Do or do not, there is not try.
Blogger, worker and volunteer are how I fill my days. Gym, movies, books and friends are how I fill my nights. Who wants to help me with all that?
I officially 'came out' about six years ago. Before I did, I'd always said it didn’t matter what my sexuality was because I didn’t ask people “Are you straight?”. Also I assumed people knew I was gay. I didn’t hide it, but didn’t embrace it for all the world to see. The concept of gay people having More… to publicly proclaim who they are is still something I struggle with.
I've since had to come out many times. Apparently, “I don’t come across as gay”. I always ask what this means, which results in stereotypes I don’t fit into.
For me, family has always been the most important part of my life. I have two amazing sisters and nieces and nephews that I would gladly lay my life down for to protect. The group of us have been through countless battles together and when the dust settles it’s just us. So coming out to this group - and I’ve done it a few times - is always terrifying for me.
The first family members I told were my sisters. Their reaction was one of support and love and a true revelation to me. This came on the heels of me recovering from having a minor case of Guillain Barre Syndrome in 2007. I'd realized during the illness just how alone I was. My family wasn’t able to help me the way I needed help and since I didn’t date I didn’t have a companion who could help me. I knew I had to make some changes.
However, the scariest coming out moment for me was when I told my nephew, Mekhi. He was 10 at the time and had begun asking why I never had a girlfriend. I talked it over with my sister and we agreed it was OK to tell him. It started very casually with a conversation about love and what it meant to love someone.Me being Uncle Marcel with Mekhi last year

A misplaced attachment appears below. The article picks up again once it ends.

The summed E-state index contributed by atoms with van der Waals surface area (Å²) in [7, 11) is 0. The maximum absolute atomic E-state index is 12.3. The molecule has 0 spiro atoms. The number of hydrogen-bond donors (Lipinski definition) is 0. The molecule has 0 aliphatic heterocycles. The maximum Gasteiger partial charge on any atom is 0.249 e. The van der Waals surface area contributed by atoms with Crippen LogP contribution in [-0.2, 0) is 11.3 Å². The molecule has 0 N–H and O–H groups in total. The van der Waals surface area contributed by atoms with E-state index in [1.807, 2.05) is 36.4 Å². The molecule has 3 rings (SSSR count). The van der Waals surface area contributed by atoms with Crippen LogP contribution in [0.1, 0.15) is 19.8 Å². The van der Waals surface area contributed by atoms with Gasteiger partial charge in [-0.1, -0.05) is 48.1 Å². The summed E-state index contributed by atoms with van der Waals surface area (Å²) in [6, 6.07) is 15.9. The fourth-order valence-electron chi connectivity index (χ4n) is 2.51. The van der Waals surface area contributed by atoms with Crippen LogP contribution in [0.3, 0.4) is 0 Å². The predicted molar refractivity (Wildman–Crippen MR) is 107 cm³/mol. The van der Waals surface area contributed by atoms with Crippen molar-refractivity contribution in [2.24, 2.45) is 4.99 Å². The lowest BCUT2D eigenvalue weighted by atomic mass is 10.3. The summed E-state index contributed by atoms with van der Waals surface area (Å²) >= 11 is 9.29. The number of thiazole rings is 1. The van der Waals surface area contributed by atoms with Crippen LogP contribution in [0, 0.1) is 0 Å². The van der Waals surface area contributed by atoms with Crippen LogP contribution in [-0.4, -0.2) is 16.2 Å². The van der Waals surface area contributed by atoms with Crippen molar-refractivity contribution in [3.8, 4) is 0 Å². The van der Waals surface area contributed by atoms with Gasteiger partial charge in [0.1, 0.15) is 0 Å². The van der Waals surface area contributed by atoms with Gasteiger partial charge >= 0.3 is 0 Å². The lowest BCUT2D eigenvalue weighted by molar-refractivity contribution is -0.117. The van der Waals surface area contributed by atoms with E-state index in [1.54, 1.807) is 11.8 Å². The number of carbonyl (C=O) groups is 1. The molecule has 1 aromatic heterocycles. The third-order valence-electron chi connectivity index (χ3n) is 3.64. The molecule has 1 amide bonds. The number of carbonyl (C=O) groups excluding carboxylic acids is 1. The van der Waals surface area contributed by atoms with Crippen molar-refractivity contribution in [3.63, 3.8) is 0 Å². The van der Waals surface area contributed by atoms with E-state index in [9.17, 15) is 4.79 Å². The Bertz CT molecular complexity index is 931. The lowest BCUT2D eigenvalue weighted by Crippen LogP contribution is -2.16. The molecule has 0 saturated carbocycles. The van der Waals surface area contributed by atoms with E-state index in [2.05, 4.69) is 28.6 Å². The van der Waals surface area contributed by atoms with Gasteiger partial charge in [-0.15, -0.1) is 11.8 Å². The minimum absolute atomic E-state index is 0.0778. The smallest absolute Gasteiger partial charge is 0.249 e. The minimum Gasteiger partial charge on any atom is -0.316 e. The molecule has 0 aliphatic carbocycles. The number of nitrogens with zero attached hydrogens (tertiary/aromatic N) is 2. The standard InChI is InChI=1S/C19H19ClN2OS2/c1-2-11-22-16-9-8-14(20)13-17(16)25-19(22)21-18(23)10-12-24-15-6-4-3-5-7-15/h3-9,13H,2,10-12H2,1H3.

I then asked him if he knew what 'gay' menat. He said yes, so I asked him to tell me.
“They wear all black, with make-up on their face and listen to rock music,” was his reply. My nephew had confused 'gay' with 'goth'! I laughed to myself then told him that he wasn’t completely wrong; some goths are gay, but that gay was what you called people who love people of the same gender, and that I was gay and hoped one day to be able to introduce him to a boyfriend.Me with my nephew in 2010: just a few weeks before I came out to him: he stayed smiling!
He was quiet for a moment and said “OK.” It was back to video games.
About three hours later I was putting him in bed, he rolled over, and asked;
“Uncle Cel, do you really like boys?”
I said, “Well, actually I like men.”
“OK, I love you! Good night,” was his response.
I went out to the living room, caught my breath and then laughed with tears of relief.Our relationship has not changed because of who I am and this is the best part of who I am and what my family is! •Enjoyed this story? Then try these:'Coming out taught me how to approach the subject with someone with subtlety''Mum placed our wedding picture on the mantelpiece next to those of my brothers’Don't freak out when coming out: here are the dos and dont's!